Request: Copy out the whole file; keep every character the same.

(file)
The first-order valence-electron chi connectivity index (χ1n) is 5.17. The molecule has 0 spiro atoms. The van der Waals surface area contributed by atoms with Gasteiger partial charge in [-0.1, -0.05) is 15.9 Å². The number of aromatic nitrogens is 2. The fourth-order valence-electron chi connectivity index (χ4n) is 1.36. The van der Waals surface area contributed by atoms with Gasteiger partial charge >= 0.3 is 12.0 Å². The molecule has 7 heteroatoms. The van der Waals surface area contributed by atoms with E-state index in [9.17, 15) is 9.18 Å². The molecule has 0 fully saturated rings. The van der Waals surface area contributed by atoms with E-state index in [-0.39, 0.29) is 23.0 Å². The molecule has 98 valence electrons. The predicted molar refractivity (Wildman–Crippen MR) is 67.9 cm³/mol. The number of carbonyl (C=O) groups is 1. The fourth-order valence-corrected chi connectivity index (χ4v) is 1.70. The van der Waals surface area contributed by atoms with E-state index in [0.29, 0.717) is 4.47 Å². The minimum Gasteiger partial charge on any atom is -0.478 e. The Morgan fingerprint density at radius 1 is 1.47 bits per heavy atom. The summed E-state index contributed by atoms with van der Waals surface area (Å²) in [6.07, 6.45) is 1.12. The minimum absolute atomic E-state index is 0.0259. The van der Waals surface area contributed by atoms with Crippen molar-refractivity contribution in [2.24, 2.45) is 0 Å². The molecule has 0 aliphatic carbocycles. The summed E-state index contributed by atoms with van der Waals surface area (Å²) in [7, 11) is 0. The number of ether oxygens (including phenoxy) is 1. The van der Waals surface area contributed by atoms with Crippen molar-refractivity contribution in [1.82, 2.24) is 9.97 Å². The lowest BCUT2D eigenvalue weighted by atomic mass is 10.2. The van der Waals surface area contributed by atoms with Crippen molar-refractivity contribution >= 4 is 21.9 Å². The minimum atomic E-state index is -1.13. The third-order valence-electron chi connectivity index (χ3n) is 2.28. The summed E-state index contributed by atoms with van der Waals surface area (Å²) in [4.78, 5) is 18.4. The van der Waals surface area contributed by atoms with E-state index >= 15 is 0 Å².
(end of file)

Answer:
The first-order valence-electron chi connectivity index (χ1n) is 5.17. The molecule has 0 spiro atoms. The van der Waals surface area contributed by atoms with Gasteiger partial charge in [-0.1, -0.05) is 15.9 Å². The number of aromatic nitrogens is 2. The fourth-order valence-electron chi connectivity index (χ4n) is 1.36. The van der Waals surface area contributed by atoms with Gasteiger partial charge >= 0.3 is 12.0 Å². The molecule has 7 heteroatoms. The van der Waals surface area contributed by atoms with E-state index in [9.17, 15) is 9.18 Å². The molecule has 0 fully saturated rings. The van der Waals surface area contributed by atoms with E-state index in [-0.39, 0.29) is 23.0 Å². The molecule has 98 valence electrons. The predicted molar refractivity (Wildman–Crippen MR) is 67.9 cm³/mol. The number of carbonyl (C=O) groups is 1. The fourth-order valence-corrected chi connectivity index (χ4v) is 1.70. The van der Waals surface area contributed by atoms with E-state index in [0.29, 0.717) is 4.47 Å². The minimum Gasteiger partial charge on any atom is -0.478 e. The Morgan fingerprint density at radius 1 is 1.47 bits per heavy atom. The summed E-state index contributed by atoms with van der Waals surface area (Å²) in [6.07, 6.45) is 1.12. The minimum absolute atomic E-state index is 0.0259. The van der Waals surface area contributed by atoms with Crippen molar-refractivity contribution in [2.24, 2.45) is 0 Å². The molecule has 0 aliphatic carbocycles. The summed E-state index contributed by atoms with van der Waals surface area (Å²) in [7, 11) is 0. The number of ether oxygens (including phenoxy) is 1. The van der Waals surface area contributed by atoms with Crippen molar-refractivity contribution in [1.82, 2.24) is 9.97 Å². The lowest BCUT2D eigenvalue weighted by atomic mass is 10.2. The van der Waals surface area contributed by atoms with Crippen molar-refractivity contribution >= 4 is 21.9 Å². The minimum atomic E-state index is -1.13. The third-order valence-electron chi connectivity index (χ3n) is 2.28. The summed E-state index contributed by atoms with van der Waals surface area (Å²) in [4.78, 5) is 18.4. The van der Waals surface area contributed by atoms with E-state index >= 15 is 0 Å².